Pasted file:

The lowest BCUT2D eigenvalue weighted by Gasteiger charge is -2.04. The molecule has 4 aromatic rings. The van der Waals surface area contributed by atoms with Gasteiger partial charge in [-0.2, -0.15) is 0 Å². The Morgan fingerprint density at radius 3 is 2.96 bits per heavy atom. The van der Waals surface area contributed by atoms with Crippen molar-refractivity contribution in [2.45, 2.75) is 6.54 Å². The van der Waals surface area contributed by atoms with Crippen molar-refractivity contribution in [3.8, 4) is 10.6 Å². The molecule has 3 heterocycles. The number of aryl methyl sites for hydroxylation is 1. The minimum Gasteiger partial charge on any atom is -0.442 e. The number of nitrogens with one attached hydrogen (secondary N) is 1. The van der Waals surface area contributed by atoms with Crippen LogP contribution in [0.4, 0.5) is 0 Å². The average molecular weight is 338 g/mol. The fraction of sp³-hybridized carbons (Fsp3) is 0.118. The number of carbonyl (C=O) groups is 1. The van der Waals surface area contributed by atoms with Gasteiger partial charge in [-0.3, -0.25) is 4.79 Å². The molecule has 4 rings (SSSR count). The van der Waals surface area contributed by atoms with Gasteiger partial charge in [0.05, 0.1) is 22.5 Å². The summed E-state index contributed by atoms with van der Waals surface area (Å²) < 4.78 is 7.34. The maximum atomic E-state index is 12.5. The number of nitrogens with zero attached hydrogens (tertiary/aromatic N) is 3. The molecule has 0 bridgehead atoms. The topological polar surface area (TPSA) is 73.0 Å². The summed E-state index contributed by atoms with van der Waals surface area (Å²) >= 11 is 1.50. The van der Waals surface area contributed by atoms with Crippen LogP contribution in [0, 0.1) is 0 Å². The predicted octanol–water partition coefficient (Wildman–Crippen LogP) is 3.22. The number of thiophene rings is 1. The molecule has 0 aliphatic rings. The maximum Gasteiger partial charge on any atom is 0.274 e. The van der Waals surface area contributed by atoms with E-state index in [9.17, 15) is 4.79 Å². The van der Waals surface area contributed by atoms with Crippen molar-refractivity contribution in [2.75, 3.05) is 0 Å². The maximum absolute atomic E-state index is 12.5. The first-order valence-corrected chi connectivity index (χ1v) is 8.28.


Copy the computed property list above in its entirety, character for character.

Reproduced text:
The lowest BCUT2D eigenvalue weighted by Gasteiger charge is -2.04. The molecule has 4 aromatic rings. The van der Waals surface area contributed by atoms with Gasteiger partial charge in [-0.2, -0.15) is 0 Å². The Morgan fingerprint density at radius 3 is 2.96 bits per heavy atom. The van der Waals surface area contributed by atoms with Crippen molar-refractivity contribution in [2.45, 2.75) is 6.54 Å². The van der Waals surface area contributed by atoms with Crippen molar-refractivity contribution in [3.8, 4) is 10.6 Å². The molecule has 3 heterocycles. The number of aryl methyl sites for hydroxylation is 1. The minimum Gasteiger partial charge on any atom is -0.442 e. The number of nitrogens with one attached hydrogen (secondary N) is 1. The van der Waals surface area contributed by atoms with Crippen LogP contribution in [0.4, 0.5) is 0 Å². The average molecular weight is 338 g/mol. The fraction of sp³-hybridized carbons (Fsp3) is 0.118. The number of carbonyl (C=O) groups is 1. The van der Waals surface area contributed by atoms with Gasteiger partial charge in [-0.3, -0.25) is 4.79 Å². The molecule has 4 rings (SSSR count). The van der Waals surface area contributed by atoms with Gasteiger partial charge in [0.05, 0.1) is 22.5 Å². The summed E-state index contributed by atoms with van der Waals surface area (Å²) < 4.78 is 7.34. The maximum atomic E-state index is 12.5. The number of nitrogens with zero attached hydrogens (tertiary/aromatic N) is 3. The molecule has 0 bridgehead atoms. The topological polar surface area (TPSA) is 73.0 Å². The summed E-state index contributed by atoms with van der Waals surface area (Å²) >= 11 is 1.50. The van der Waals surface area contributed by atoms with Crippen LogP contribution in [0, 0.1) is 0 Å². The predicted octanol–water partition coefficient (Wildman–Crippen LogP) is 3.22. The number of thiophene rings is 1. The molecule has 0 aliphatic rings. The maximum Gasteiger partial charge on any atom is 0.274 e. The van der Waals surface area contributed by atoms with E-state index in [9.17, 15) is 4.79 Å². The van der Waals surface area contributed by atoms with Crippen molar-refractivity contribution in [2.75, 3.05) is 0 Å². The maximum absolute atomic E-state index is 12.5. The first-order valence-corrected chi connectivity index (χ1v) is 8.28.